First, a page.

Second Quarter Highlights
The economic recovery continued to gain momentum despite supply chain challenges that have restricted the availability of a variety of input goods, leading to commodity price pressures.
After a weaker-than-expected April payroll report, labor markets improved at a brisk pace in May and June. While labor shortages persist, there have been signs of improvement in virus-sensitive sectors.
Both headline and core inflation data surged to levels not seen for decades. Financial markets have generally dismissed these increases as short-lived and largely influenced by supply chain issues and 2020 base effects.
The Federal Reserve (Fed) responded to the improving economic backdrop at the June Federal Open Market Committee (FOMC) meeting with a more optimistic tone, pulling forward projections of possible rate hikes to 2023.
The Fed’s asset purchase strategy remains unchanged for now, but discussions about tapering the pace of purchases was discussed at the June meeting and will be an item of focus at upcoming meetings.
The U.S. Treasury (UST) yield curve flattened rather abruptly during the latter stages of the second quarter as longer-term expectations for both inflation and growth faded
Credit risk premiums continued to compress with minimal volatility as investor demand for incremental yield supported lower-quality issuers.
Maintaining a benchmark-like duration stance across strategies.
Overweight Financials and select Industrial sectors, primarily within Energy, Information Technology and Communication Services. Reduced allocations in high-quality credit due to unattractive valuations.
Spreads continued to tighten across sectors
Monetary Policy: Connecting the Dots
Median projections now indicate two rate hikes in 2023
Curve-Steepening Trade Flattened
The breakeven spread on 10-year TIPS retreated from
near-term highs as the yield curve flattened
Portfolio Positioning: Focus on Tactical as Relative Value Scarce
The Consumer Price Index (CPI) is a measure of the average change over time in the prices paid by urban consumers for a market basket of consumer goods and services.
The Personal Consumption Expenditures Price (PCE) Index reflects changes in the prices of goods and services purchased by consumers in the United States. Quarterly and annual data are included in the Gross Domestic Product (GDP) release.
The Bloomberg Barclays US Aggregate Bond Index is a broad-based benchmark that measures the investment grade, U.S. dollar-denominated, fixed-rate
taxable bond market. The index includes Treasuries, government-related and corporate securities, MBS (agency fixed-rate and hybrid ARM pass-throughs),
ABS and CMBS (agency and nonagency).
Past performance is no guarantee of future results.
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INVESTMENTS: NOT FDIC INSURED-NO BANK GUARANTEE – MAY LOSE VALUE
Next we examine each of these sectors in more detail.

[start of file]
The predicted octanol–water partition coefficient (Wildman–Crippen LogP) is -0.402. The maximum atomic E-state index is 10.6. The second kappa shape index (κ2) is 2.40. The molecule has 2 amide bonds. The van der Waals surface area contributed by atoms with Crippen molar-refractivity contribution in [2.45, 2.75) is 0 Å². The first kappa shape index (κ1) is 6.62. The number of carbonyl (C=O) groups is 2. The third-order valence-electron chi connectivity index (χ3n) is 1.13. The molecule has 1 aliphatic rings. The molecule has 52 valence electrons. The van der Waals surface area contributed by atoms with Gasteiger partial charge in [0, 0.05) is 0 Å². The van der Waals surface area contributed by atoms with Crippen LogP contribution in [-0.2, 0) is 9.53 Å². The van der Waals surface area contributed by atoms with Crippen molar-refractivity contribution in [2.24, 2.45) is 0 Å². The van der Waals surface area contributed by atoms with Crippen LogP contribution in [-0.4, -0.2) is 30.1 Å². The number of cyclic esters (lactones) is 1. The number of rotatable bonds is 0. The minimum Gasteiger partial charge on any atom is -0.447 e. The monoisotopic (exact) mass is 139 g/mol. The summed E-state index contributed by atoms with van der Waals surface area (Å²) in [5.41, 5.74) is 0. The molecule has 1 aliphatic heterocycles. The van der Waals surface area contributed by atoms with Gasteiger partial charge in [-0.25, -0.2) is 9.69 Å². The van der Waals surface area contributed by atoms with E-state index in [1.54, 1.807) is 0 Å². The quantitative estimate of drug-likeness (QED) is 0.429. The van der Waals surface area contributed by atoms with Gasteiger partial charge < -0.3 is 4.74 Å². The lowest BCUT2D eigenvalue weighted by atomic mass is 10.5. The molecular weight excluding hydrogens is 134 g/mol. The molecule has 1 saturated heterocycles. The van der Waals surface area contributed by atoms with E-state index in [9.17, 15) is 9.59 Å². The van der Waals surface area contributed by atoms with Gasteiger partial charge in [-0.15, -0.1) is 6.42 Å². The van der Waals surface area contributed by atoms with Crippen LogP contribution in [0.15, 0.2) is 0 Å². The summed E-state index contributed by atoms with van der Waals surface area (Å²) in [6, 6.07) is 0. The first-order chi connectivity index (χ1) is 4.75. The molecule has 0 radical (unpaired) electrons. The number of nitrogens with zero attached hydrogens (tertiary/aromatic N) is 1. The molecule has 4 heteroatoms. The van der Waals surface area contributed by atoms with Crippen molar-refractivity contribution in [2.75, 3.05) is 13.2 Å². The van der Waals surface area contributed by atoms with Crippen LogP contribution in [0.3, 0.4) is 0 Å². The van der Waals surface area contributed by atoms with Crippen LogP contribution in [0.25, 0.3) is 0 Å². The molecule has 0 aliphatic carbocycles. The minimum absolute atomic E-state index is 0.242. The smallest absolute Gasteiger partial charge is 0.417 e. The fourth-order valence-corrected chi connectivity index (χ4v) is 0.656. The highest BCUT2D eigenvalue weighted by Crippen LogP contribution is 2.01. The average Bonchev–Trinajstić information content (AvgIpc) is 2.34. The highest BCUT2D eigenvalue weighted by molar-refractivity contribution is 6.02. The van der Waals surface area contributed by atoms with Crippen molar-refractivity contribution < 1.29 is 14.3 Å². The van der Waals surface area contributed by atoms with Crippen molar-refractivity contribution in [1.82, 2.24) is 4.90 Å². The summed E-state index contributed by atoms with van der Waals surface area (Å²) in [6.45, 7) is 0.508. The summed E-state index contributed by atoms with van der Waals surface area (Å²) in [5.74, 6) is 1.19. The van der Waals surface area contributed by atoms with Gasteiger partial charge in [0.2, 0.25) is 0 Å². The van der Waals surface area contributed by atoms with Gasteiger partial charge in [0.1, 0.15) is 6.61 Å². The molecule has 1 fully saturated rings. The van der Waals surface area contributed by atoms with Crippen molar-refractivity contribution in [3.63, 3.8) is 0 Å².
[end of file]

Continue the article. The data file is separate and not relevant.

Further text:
We focused our analysis of the corporate credit sector on investment-grade securities, defined as BBB-rated and above. The profile of the corporate credit index can be deconstructed into two primary factors that describe risk and return: default risk and spread duration risk. We define default risk across three quality buckets: AAA-AA, A, and BBB. These ratings represent the average rating assigned between the primary credit rating agencies. Similar to modified duration, which measures a bond’s price sensitivity to changes in yields, spread duration measures price sensitivity to changes in credit spread. We believe it is a good proxy for duration risk of excessreturn, as opposed to duration risk of totalreturn (modified duration).
The table below shows excess return, volatility, and MIRs over various credit quality and bond maturity segments.
CORPORATE CREDIT Continued
Modified Information Ratio (MIR)
Between 1997 and 2019, AAA-rated ABS and agency MBS sectors exhibited significantly less volatility of excess return than nearly all credit sectors, resulting in compelling MIRs. Additionally, there was a low correlation of excess return between structured products and the corporate credit sector over the 22-year period, due in part to the high-quality and shorter-duration profile of structured products relative to the overall credit index.
We believe structured products provide an important source of diversification and can improve the risk-return characteristics of an overall portfolio. The diversification benefit provided by incorporating structured products in an asset-allocation strategy can be illustrated by comparing two portfolios, one consisting solely of government and credit sectors (Bloomberg Barclays Government Credit Index) and the other that includes structured products (Bloomberg Barclays Aggregate Index).
As shown in the following table, adding structured securities to a government-credit portfolio over the period 1997 to 2019 would have produced an enhanced average annual excess return, a reduction in return volatility, and a higher MIR.
When constructing a portfolio, there are additional aspects of the MBS and ABS sectors to consider.
STRUCTURED PRODUCTS Continued
OUR COMMITMENT TO OUR CLIENTS
We believe opportunistic sector allocation, coupled with an investment process focused on risk management and identifying relative value opportunities should result in consistent risk-adjusted returns over a full market cycle.
Over the last several years, we’ve experienced a wide variety of interest rate and risk regimes. We’ve adhered to the tenets of our risk-based philosophy throughout and used these opportunities to evaluate the findings of our historical analysis in practice.